Lesotho Factsheet

Area:

30 352 km2

 

Population:

2.5 Million

 

Climate:

Lesotho’s climate has four distinct seasons of summer, autumn, winter and spring. Summer (November to January) is characterized by high temperatures and precipitation. Winter (May to July) is characterized by high-pressure dominance that results in clear skies, dry air, and warm temperatures during the day and a sudden drop in temperatures after sunset, and low precipitation. Autumn (February to April) and spring (August to October) are transitional periods between summer and winter, respectively. Precipitation patterns in Lesotho are determined by regional and local climate controls. The lowest average annual precipitation occurs in the Senqu River Valley (450 mm) and the highest in the north-eastern mountains zones (1300 mm).

Natural Resources:

The agricultural sector has historically been a major employer. However, the sector’s contribution to the GDP has declined from 30% in the 1980s to less than 20%.The economy of Lesotho is based on agriculture, livestock, manufacturing, mining and services. Agriculture constitutes 8%, industry at 33.9%, while services 57.7%.

Agriculture:

The principal crops in Lesotho are maize and sorghum which account for about 80 percent of the planted area followed by wheat (12 %) and bean or peas (7 %). Maize and sorghum are primarily cultivated for household subsistence, while wheat, beans, peas are grown mainly for cash crops. Other crops include sunflower, lentils and fodder crops. The foothills and lowlands of Lesotho are major fruit production areas.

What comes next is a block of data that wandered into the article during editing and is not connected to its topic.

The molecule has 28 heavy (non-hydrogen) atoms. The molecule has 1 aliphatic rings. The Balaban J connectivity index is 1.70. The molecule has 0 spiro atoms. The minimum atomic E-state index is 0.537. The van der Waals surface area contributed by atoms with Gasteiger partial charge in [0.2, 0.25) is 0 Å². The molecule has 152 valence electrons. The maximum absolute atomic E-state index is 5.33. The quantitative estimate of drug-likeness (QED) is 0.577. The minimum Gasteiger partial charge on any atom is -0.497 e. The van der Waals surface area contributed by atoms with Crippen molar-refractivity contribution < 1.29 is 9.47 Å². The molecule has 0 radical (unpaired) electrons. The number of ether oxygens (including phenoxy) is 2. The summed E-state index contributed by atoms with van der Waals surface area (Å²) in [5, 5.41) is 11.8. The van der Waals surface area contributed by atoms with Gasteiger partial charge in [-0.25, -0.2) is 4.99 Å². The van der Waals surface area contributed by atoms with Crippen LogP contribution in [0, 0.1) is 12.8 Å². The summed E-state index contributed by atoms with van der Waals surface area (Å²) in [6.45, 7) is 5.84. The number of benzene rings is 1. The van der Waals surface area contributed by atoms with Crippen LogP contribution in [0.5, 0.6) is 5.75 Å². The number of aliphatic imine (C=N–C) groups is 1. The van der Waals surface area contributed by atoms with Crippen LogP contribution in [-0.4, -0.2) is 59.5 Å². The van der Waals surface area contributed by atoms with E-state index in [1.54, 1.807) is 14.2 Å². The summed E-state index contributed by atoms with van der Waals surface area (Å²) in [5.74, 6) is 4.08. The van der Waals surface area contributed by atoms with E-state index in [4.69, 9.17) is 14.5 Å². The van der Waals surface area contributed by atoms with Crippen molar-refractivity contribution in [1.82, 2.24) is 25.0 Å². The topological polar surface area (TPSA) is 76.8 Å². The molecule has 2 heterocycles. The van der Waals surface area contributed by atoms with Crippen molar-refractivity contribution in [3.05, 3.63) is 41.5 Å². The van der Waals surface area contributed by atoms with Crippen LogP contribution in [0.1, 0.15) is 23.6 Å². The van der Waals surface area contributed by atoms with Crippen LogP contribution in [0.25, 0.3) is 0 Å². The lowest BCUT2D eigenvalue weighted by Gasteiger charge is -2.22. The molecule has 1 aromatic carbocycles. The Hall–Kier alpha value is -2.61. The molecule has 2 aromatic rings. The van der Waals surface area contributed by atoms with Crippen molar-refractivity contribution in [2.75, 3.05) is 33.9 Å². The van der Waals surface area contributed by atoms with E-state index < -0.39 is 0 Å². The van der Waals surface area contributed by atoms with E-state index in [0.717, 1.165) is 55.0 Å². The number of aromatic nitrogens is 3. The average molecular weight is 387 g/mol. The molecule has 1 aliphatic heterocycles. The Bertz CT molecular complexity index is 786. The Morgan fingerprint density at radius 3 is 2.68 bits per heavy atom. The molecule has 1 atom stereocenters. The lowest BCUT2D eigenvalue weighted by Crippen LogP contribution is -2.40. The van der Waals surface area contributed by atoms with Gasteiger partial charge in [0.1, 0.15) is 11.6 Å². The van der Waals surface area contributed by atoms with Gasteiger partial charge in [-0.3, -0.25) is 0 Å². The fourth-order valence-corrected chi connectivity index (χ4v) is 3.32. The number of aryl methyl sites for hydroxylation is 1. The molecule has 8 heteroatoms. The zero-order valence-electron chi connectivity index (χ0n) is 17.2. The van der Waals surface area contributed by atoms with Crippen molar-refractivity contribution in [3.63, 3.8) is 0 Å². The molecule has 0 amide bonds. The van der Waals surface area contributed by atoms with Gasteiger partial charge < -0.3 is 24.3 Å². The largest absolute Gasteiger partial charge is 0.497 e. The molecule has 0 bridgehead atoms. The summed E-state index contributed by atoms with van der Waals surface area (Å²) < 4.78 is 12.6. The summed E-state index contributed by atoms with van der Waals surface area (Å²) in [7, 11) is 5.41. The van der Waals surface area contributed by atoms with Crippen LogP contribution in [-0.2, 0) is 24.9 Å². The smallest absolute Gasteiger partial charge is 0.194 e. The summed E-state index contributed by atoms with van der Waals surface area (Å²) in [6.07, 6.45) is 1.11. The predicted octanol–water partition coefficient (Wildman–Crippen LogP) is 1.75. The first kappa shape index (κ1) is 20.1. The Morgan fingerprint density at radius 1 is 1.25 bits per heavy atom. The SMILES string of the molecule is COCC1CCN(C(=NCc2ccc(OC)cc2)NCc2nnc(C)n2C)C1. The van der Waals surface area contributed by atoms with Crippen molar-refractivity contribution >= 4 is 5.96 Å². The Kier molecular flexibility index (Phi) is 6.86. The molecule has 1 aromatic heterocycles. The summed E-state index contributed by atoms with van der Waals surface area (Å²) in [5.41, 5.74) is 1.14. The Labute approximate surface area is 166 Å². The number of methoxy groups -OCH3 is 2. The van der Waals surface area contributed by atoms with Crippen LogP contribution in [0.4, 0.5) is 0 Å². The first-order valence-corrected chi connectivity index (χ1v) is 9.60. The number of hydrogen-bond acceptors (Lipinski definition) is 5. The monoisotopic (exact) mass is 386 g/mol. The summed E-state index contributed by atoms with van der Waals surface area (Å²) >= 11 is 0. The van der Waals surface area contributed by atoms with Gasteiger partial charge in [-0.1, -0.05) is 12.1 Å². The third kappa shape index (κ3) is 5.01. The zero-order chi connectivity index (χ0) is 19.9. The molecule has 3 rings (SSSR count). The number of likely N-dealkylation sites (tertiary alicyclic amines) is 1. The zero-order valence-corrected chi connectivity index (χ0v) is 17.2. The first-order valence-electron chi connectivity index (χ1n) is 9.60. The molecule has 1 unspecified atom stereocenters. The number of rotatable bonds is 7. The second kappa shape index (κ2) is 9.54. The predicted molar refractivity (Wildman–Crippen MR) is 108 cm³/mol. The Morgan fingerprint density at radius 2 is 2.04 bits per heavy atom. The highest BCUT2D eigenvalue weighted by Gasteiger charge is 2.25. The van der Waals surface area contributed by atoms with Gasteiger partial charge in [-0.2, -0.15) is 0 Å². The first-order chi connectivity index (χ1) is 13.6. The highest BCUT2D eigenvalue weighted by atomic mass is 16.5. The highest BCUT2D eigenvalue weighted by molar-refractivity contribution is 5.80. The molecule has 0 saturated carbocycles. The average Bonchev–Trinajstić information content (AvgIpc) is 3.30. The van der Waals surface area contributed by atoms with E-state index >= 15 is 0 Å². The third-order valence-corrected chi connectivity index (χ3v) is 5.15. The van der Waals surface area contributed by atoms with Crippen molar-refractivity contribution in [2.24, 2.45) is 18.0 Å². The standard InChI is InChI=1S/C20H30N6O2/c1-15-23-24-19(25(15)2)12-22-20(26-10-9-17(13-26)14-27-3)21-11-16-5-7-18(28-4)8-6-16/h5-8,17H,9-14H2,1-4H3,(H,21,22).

Climate Vulnerabilities:

Lesotho continues to be immersed in an ongoing crisis of severe food insecurity and failing livelihoods. The impact of climate change on the agricultural sector in Lesotho will is quite significant with the country already importing 60% of its annual cereal requirement; recurrent droughts have lead to a steep decline in the production of cereals and other staple crops. Due to recurring droughts, fresh water availability is set to diminish. Frequent drought occurrences result in limited availability and quality of water leading to disease outbreaks compounded by famine and malnutrition.  Climate change induced drought also affects the generation of hydropower.

Source:

http://unfccc.int/resource/docs/napa/lso01.pdf

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